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In my present limited  state of activity, I’ve had lots of time to satiate myself with Chrismas movies. There is, of course, a common thread in all of them.  They are formula stories:  One or both of the romantic leads finds Christmas to be a bore, even dreads the approaching season, gritting their teeth to get through it.  There is always a very smart preteen child involved,  and there is some kind of conflict that eventually brings the two romantic leads together, with the grinchy one realizing that Christmas is the best time of the year.

Because music is so important to me, I am intrigued by the limited number of Christmas songs used in these movies.  You hear Deck the Halls, We Wish You a Merry Christmas, Rudolph,  and a couple of other completely non-sacred songs.  Rarely, Silent Night is included. There is usually a choir, but rarely in a church. Often there is a wedding, again rarely in a church. Every now and then, you may get a glimpse of a nativity scene, again rare, and usually the focus is on the camel or a donkey.

Christmas, then, is simply a time of good cheer, love for mankind, and lots of decorating and shopping.  Family is emphasized. Tradition is emphasized.

Image result for a secularized Christmas

 I think I would be safe to say that I have never heard the Name of Jesus Christ mentioned in a single one of the movies I’ve watched, and I’ve been paying attention. There is “Christmas magic,” and there are “Christmas miracles.” Now and then we get a humanized angel who  orchestrates a happy outcome. Even when heaven is included in the script, we never hear the Name of God; we never hear of Jesus Christ.  The heavenly part is typically comical, with a sometimes sweet, sometimes distracted, sometimes snarky angel in charge of the gate.

So why is all this the case?  Well, you knew I was going to tell you 🙂

The whole season, from Thanksgiving to Christmas, echoes down through the halls of history with the amazing miracle of the birth of Jesus Christ; born to a little Jewish girl in a little Jewish town, insignificant to most yet acknowledged even at the time as something to think about. King Herod, after all, was so upset by this One that the Wise Men referred to as the King of the Jews that he had all Jewish baby boys age two and under massacred in an effort to destroy Jesus. The shepherds in the fields that night were told by the angels where to find Him.  Mary and Joseph understood, in greater or lesser degree, that this baby was the fulfillment of prophecy.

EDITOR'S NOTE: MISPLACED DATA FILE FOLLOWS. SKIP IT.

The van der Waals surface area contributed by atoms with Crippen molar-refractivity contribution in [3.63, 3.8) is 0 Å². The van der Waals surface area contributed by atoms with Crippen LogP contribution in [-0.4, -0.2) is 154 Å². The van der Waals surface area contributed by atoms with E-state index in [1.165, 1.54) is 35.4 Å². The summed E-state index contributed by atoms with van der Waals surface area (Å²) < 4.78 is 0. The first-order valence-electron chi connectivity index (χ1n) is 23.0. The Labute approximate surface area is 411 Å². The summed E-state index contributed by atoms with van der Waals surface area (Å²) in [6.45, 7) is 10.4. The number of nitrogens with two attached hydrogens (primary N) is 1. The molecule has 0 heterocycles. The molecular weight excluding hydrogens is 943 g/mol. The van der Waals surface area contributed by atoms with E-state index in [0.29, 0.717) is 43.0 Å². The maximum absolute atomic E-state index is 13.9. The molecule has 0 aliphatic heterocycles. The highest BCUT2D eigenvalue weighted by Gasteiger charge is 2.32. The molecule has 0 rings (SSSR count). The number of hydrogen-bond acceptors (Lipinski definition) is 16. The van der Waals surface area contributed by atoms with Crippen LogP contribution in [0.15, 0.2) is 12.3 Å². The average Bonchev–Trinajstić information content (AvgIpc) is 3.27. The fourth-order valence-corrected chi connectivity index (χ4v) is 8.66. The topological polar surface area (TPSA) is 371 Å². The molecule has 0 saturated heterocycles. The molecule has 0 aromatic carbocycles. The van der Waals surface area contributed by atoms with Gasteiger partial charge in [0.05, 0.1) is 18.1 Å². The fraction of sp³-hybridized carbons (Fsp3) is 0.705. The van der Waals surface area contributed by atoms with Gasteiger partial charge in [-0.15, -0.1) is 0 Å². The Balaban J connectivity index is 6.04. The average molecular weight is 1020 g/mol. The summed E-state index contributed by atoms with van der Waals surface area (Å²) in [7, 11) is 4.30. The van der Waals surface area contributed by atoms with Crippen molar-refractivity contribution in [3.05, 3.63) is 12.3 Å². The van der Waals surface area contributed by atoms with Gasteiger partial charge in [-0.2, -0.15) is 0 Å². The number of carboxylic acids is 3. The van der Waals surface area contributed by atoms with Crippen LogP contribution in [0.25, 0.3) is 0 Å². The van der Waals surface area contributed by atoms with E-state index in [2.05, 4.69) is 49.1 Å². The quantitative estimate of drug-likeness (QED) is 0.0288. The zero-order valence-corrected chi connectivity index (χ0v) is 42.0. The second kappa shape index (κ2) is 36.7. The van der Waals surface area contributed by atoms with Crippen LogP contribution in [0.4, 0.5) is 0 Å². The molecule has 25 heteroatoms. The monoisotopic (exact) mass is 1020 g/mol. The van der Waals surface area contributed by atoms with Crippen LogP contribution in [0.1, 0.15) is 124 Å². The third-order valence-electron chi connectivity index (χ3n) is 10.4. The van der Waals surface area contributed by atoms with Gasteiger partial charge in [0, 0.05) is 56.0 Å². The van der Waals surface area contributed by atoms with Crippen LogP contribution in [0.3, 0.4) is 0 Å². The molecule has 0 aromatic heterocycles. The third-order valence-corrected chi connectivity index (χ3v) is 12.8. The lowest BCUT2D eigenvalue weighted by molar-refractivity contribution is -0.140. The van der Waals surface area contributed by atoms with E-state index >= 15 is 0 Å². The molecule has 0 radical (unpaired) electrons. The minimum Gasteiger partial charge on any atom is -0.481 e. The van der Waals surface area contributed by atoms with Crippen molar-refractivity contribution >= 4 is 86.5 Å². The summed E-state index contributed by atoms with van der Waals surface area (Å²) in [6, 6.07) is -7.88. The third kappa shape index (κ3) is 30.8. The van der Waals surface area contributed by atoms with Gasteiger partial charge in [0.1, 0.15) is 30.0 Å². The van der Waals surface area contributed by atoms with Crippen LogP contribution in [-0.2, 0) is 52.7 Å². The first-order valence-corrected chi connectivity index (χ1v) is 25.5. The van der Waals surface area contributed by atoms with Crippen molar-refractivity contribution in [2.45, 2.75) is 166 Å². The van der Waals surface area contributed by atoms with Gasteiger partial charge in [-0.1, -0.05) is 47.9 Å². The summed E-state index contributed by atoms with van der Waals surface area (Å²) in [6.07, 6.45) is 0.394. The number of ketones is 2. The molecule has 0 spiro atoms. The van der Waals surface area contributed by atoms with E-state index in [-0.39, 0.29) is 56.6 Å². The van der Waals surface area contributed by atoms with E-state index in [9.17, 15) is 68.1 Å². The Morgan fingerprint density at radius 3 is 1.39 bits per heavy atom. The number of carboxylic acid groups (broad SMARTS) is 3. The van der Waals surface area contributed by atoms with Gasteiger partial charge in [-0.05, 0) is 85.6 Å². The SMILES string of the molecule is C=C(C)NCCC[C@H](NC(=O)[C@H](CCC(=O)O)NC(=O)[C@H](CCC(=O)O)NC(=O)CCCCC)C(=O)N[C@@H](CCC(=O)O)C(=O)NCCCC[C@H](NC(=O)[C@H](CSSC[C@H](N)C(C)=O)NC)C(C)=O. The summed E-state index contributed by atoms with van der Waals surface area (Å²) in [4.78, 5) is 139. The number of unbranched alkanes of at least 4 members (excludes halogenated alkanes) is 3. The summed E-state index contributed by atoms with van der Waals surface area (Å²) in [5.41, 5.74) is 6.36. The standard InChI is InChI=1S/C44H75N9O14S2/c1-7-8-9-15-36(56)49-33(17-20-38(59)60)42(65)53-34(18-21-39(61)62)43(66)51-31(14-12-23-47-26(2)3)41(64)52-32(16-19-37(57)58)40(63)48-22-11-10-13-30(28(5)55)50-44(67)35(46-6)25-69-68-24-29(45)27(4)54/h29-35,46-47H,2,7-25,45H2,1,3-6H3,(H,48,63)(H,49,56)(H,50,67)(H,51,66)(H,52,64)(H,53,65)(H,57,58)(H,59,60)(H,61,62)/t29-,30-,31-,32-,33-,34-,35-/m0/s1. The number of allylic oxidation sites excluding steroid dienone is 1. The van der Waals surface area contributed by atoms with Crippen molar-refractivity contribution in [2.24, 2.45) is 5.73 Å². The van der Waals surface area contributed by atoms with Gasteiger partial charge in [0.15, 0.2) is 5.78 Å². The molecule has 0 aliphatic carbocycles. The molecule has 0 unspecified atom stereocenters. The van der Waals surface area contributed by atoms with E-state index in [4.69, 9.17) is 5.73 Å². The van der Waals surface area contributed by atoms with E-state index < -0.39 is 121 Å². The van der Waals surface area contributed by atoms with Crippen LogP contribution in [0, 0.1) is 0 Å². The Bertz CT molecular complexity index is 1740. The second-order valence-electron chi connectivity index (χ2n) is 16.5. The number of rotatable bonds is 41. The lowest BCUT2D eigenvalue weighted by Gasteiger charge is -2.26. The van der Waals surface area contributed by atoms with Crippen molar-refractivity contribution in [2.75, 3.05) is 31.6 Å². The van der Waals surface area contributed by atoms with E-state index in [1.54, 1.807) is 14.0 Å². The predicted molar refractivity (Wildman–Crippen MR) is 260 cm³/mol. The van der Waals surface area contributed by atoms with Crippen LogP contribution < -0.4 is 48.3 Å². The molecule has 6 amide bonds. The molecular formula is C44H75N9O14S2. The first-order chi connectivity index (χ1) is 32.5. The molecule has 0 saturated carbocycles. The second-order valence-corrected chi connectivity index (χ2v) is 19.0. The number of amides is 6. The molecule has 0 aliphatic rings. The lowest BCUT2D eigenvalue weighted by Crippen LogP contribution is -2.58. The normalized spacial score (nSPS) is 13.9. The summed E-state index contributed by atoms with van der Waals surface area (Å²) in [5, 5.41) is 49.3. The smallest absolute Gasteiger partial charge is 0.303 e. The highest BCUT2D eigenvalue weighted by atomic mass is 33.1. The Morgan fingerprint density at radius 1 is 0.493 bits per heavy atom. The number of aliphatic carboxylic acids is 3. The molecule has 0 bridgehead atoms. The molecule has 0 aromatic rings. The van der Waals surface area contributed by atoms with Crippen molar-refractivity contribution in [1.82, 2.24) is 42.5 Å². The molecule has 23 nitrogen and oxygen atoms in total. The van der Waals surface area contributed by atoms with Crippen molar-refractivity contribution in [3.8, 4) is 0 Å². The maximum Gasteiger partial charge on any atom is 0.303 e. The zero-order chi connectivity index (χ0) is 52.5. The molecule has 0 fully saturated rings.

What was the miracle?  Little Jewish babies are born every day. Yes, but only one of them was conceived  by the Holy Spirit of God. Mary was a virgin, and she remained so until after the birth of Jesus.  Joseph was not His father; only in the legal sense could Joseph claim that position.

Jesus was the Son of God, born to die for the sin of all mankind.

But people are offended by the Name of Jesus.  People don’t want to hear about the sacred impact of Christmas. Silent Night gets are hearing now and then because of its universal familiarity.  Most children, I would venture to say, have no real idea what happened in O Little Town of Bethlehem.   It’s not politically correct, and we don’t want to offend anyone who may not believe in the Christian reason for celebrating Christmas.

I am here today to salute you all with  Merry Christmas, and may you search under all the tinsel and glitter to find the meaning and the importance of a baby born in a small country, a small town, a small stable because there was no room for the little family in the inn.

God bless you during this Christmas season.


2 thoughts on “December

  1. If we acknowledge the story of Jesus, then we must first acknowledge that there is a God, and that already offends atheists. Society seems able to accept cute angels and a fuzzy sort of Heaven, but not a God — or for sure not one who interacts in any way with man.

    Thanks for the Christmas wishes. I guess the season will be different for your family, given your health issues, but I do hope it’s a blessed time for you all.

    Liked by 1 person

    1. You are right on the mark, Christine. Acknowledging angels is one thing, but acknowledging God means admitting that there IS a high authority than man. Not cool for those who choose not to believe.

      Christmas will be good, I’m sure. My daughter always does Christmas at their house, and she does it beautifully. I’m afraid I’m being rather spoiled, actually. Terry is vacuuming right now as I sit here with coffee, still in my jammies.


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